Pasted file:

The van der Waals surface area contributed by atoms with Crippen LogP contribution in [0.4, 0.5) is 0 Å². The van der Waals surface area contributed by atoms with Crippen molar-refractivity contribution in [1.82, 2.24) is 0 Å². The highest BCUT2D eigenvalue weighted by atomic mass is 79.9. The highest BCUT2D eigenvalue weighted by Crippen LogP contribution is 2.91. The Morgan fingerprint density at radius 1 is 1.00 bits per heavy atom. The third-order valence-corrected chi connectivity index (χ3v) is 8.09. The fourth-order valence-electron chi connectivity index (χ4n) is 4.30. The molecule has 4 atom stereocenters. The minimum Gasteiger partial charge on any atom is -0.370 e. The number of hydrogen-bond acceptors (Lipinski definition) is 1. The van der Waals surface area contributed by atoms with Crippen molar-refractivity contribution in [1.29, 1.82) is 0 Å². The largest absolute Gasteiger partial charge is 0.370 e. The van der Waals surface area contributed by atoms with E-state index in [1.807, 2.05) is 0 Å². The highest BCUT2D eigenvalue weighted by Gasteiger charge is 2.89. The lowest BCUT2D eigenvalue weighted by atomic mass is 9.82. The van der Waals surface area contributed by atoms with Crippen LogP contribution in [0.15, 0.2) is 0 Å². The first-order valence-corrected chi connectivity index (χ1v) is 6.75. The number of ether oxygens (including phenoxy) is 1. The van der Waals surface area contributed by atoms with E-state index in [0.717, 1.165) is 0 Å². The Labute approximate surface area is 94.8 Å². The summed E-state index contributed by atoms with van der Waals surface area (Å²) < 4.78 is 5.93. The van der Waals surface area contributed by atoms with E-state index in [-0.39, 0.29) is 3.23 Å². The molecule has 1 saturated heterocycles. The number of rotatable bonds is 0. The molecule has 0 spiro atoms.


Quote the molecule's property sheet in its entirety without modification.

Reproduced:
The van der Waals surface area contributed by atoms with Crippen LogP contribution in [0.4, 0.5) is 0 Å². The van der Waals surface area contributed by atoms with Crippen molar-refractivity contribution in [1.82, 2.24) is 0 Å². The highest BCUT2D eigenvalue weighted by atomic mass is 79.9. The highest BCUT2D eigenvalue weighted by Crippen LogP contribution is 2.91. The Morgan fingerprint density at radius 1 is 1.00 bits per heavy atom. The third-order valence-corrected chi connectivity index (χ3v) is 8.09. The fourth-order valence-electron chi connectivity index (χ4n) is 4.30. The molecule has 4 atom stereocenters. The minimum Gasteiger partial charge on any atom is -0.370 e. The number of hydrogen-bond acceptors (Lipinski definition) is 1. The van der Waals surface area contributed by atoms with Crippen molar-refractivity contribution in [1.29, 1.82) is 0 Å². The largest absolute Gasteiger partial charge is 0.370 e. The van der Waals surface area contributed by atoms with E-state index in [1.807, 2.05) is 0 Å². The highest BCUT2D eigenvalue weighted by Gasteiger charge is 2.89. The lowest BCUT2D eigenvalue weighted by atomic mass is 9.82. The van der Waals surface area contributed by atoms with Crippen LogP contribution in [0.15, 0.2) is 0 Å². The first-order valence-corrected chi connectivity index (χ1v) is 6.75. The number of ether oxygens (including phenoxy) is 1. The van der Waals surface area contributed by atoms with E-state index in [0.717, 1.165) is 0 Å². The Labute approximate surface area is 94.8 Å². The summed E-state index contributed by atoms with van der Waals surface area (Å²) < 4.78 is 5.93. The van der Waals surface area contributed by atoms with E-state index in [-0.39, 0.29) is 3.23 Å². The molecule has 1 saturated heterocycles. The number of rotatable bonds is 0. The molecule has 0 spiro atoms.